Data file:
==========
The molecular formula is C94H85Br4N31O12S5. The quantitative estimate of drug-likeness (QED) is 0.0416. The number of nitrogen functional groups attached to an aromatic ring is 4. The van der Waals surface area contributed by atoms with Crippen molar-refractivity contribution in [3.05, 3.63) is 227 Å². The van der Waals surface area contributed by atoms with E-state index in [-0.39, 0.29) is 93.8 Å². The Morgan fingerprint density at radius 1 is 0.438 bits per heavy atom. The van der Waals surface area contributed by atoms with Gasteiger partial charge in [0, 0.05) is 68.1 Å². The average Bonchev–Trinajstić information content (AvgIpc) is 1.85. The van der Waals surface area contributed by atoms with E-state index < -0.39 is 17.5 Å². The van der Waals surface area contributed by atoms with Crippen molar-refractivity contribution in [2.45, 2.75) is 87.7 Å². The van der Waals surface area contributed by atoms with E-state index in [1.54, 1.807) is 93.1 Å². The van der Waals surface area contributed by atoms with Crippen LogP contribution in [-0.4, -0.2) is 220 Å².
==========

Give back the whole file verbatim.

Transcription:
The molecular formula is C94H85Br4N31O12S5. The quantitative estimate of drug-likeness (QED) is 0.0416. The number of nitrogen functional groups attached to an aromatic ring is 4. The van der Waals surface area contributed by atoms with Crippen molar-refractivity contribution in [3.05, 3.63) is 227 Å². The van der Waals surface area contributed by atoms with E-state index in [-0.39, 0.29) is 93.8 Å². The Morgan fingerprint density at radius 1 is 0.438 bits per heavy atom. The van der Waals surface area contributed by atoms with Gasteiger partial charge in [0, 0.05) is 68.1 Å². The average Bonchev–Trinajstić information content (AvgIpc) is 1.85. The van der Waals surface area contributed by atoms with E-state index < -0.39 is 17.5 Å². The van der Waals surface area contributed by atoms with Crippen molar-refractivity contribution in [2.45, 2.75) is 87.7 Å². The van der Waals surface area contributed by atoms with E-state index in [1.54, 1.807) is 93.1 Å². The van der Waals surface area contributed by atoms with Crippen LogP contribution in [-0.4, -0.2) is 220 Å².